Part II, Armenia - Among Giants



In contrast to its Muslim neighbors, Armenia enjoys good relations with Georgia, a fellow Christian country.  The transit over the border is quick and easy.  Our new guide is waiting for us to begin the program.  


If you were churched-out in Georgia, get ready for a fatal overdose.  Armenia takes pride in being the first and oldest Christian country, having adopted it as the official state religion in the year 301.  Our first stop is Akhtala Monastery, dating from the 10th century, the first of many, many ancient churches and monasteries.  During the Soviet era, they were almost all closed but have since be revived.



It's already dark by the time we reach a small museum dedicated to hometown heroes, the Mikoyan brothers. Artem Mikoyan was an aeronautical engineer who designed the first Soviet jet fighter plan and is the “M” MiG. His brother Anastas served as a high-ranking official in the Communist Party, rising from People’s Commissar of Food in 1934 (“Mikoyan” brand sausages are still produced in Moscow) and rising to nominal head of state and deputy to Khrushchev.



Our first night in Armenia in Diljian at an improbably posh hotel. In the morning we start with nearby Haghartsin Monastery (11th-13th centuries).


We then visit to the twin churches of the Sevanavank monastery complex (founded in the 9th century) on Lake Sevan.  This used to be an island but during the Stalin era the water level was drawn down by over fifty feet so the locale is now a penninsula overlooking the lake.



Next is Noratus Cemetery containing about a thousand khachkars -- Armenian cross-stones.  There are about 1000 of them, mostly 400-500 years old, along with more modern funerary monuments.



The final stop of the day is Orbelian’s Caravanserai.  Dating from the 14th century, it is a significant if unspectacular relic.



We overnight in Yeghegis village where we run into a tour group also enroute to the big meetup in Yerevan.  Nearby is a Jewish cemetery used since the 14th century and only rediscovered in 1997.



Smbataberd Castle is a mountaintop fortress built and used from the 5th -14th centuries.



That afternoon we get our first view of Mt Ararat, the national symbol but off-limits to Armenians because it is on the other side of the Turkish border.


A photo stop at Shaki Waterfall.


Then, the cave village at Khndzoresk, a town with no vowels to spare.  Home to some 8,000 inhabitants at the beginning of the 20th century and not abandoned until the 1950's, it is  accessed by a swinging bridge.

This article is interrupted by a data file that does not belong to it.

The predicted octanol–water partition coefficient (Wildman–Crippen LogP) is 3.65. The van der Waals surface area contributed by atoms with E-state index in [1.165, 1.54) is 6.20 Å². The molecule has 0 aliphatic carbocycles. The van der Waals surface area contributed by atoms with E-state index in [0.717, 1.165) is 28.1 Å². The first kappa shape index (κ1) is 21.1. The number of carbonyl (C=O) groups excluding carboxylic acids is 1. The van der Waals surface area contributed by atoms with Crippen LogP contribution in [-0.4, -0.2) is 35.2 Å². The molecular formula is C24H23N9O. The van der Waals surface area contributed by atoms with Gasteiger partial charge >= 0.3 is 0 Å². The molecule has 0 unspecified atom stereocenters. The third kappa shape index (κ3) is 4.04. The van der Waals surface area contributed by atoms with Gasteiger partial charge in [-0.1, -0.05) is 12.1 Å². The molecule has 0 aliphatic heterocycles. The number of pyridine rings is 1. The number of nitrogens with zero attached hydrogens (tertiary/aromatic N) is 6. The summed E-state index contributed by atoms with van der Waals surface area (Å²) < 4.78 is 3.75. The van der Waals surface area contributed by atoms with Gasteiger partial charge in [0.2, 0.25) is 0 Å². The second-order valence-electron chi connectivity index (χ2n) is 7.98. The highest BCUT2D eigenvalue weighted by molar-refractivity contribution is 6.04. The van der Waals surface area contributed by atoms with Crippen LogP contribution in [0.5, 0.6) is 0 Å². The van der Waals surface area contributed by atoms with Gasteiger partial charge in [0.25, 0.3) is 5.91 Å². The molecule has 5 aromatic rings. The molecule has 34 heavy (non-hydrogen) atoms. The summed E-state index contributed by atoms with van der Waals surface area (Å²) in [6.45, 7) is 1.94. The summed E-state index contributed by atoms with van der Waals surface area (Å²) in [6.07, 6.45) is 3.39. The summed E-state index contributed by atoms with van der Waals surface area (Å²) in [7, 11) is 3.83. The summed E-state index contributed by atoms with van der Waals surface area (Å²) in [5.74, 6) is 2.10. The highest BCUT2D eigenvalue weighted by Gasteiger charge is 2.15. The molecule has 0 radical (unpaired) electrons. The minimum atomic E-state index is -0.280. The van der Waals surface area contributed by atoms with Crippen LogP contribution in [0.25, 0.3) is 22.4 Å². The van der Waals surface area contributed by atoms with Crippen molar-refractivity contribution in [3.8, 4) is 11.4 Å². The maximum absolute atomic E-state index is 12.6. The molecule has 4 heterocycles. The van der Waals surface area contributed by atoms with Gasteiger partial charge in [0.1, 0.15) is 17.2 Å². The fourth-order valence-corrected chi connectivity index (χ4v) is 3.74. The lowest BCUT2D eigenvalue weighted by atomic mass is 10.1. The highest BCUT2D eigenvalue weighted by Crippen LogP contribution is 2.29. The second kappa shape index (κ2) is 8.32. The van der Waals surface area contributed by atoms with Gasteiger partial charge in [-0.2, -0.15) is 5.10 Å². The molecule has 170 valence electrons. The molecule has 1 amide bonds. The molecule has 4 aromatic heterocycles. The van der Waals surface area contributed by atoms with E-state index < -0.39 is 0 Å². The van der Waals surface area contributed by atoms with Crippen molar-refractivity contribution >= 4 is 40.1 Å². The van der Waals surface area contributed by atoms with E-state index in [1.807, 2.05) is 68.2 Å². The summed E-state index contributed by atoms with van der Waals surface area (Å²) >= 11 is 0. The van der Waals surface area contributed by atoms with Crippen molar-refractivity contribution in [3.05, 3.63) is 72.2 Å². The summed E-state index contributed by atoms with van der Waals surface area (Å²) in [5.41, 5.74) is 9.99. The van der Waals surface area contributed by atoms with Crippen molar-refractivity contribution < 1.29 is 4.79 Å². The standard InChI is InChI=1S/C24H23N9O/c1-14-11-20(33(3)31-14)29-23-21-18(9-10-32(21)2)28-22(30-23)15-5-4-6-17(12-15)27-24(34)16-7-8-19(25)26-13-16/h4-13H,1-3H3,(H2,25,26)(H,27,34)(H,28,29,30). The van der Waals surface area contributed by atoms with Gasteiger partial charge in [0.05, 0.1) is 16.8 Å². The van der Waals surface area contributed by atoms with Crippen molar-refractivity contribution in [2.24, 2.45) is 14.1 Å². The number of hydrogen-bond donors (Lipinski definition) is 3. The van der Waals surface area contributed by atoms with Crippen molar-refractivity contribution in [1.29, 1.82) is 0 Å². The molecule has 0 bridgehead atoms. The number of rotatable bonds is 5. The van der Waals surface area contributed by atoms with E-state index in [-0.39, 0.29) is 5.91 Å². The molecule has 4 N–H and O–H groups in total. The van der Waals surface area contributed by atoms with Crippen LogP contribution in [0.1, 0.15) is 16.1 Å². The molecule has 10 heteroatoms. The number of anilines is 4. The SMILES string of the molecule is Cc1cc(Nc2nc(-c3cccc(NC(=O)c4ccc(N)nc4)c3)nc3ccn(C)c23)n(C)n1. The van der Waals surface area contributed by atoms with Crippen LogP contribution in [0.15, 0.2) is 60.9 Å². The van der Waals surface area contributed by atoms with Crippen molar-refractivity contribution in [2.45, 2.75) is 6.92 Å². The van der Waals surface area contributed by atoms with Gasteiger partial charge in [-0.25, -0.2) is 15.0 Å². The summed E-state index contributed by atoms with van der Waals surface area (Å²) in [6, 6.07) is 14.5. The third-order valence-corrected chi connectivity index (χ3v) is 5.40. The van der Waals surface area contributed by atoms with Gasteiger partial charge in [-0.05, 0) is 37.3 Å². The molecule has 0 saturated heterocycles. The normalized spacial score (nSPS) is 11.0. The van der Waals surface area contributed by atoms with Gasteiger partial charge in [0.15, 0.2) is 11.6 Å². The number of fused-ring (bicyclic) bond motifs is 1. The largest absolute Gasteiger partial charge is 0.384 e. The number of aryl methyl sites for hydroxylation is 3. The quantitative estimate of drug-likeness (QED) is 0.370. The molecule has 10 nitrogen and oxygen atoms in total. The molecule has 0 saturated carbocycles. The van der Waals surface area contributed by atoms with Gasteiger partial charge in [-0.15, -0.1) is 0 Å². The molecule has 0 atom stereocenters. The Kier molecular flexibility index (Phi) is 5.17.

That night we sleep in a barrel,  but it's a barrel with a view.  The back porch opens on a deep gorge.  From it we can see the halidzor -- which means "watchtower" -- from which the hotel takes its name. 




The next day we ride a cable car over the gorge to visit the 9th century Tatev Monastery.  It's all very scenic going, coming and while there.



After that is Carahunge, a prehistoric Armenian Stonehenge.



But wait, there's more!  The sky and colors are perfect for a visit to Noravank monastery (13th century).



Like Georgia, Armenia is noted for its wines.  But it is famous for its brandy, so another visit and tasting are on the menu.


As is another view of Ararat.


We finally reach the capital, Yerevan, practically at the foot of Mt. Ararat.  Many sites and sights, including Etchmiazian Cathedral, the "Vatican" of the Armenian Apostolic Church and the world's oldest cathedral (4th century), Soviet-era monuments, and the Genocide Memorial.  The latter is a somber place; the crucible of their modern national identity is the 1915-17 events in which a million or so Armenians died at the hands of the Ottomans with many of the remainder fleeing abroad to become the Armenian diaspora.  (This is all denied by Turkey, and in Azerbaijan they are eager to tell of alleged massacres of Azeris by Armenians in 1918.)




Just out of town are the Greco-Roman Garni Temple, the ruins of the 7th century Zvartnots Cathedral, and a natural formation dubbed Symphony of Stones.




It's time for ETF, three days packed with lectures, meetings and parties and an opportunity to see people you’ve met on previous trips and meet those you only know from the internet.  Just about everyone is a member of the Facebook group EPS (Every Passport Stamp).  Two sites which make it easy to keep a count are MTP (Most Traveled People, and Nomadmania (


I am proud to stand among those attendees who have have been to 150 or more UN countries.  The list gets increasingly more exclusive until finally the two guys left standing have been to all 193 UN countries twice. 



On the fourth day there is a special post-conference trip.  First we visit Byurakan Observatory.  What appears to be Flash Gorden’s death ray is actually a one-meter optical telescope commissioned by Hitler as a gift to Mussolini.  At the end of the war it was taken by Russia as war booty and installed here.


Part of the complex is a 102 inch mirror telescope, one of the largest in the world, still searching the skies.  I shake hands with its longest-serving employee who, as a young man, shook hands with Krushchev when he came to inspect this triumph of Soviet science. 



Then on to the abandoned, closed-to-the-public Orgov radio-telescope where we have great fun exploring the control systems.



Finally, the Aragats Research Station, still under the aegis of the Yerevan Physics Institute.  Originally planned as part of a science city, today it is a landscape littered with industrial and scientific detritus.  We travel through its underground tunnels and chambers holding the world’s largest electromagnet and still-active cosmic ray detectors (no photos allowed).


Inspired by the achievements of the other conference attendees, I feel the need to up my country count.  I am still missing three to complete the Middle East, so it’s there I am aheading.






Trip date: September-October 2022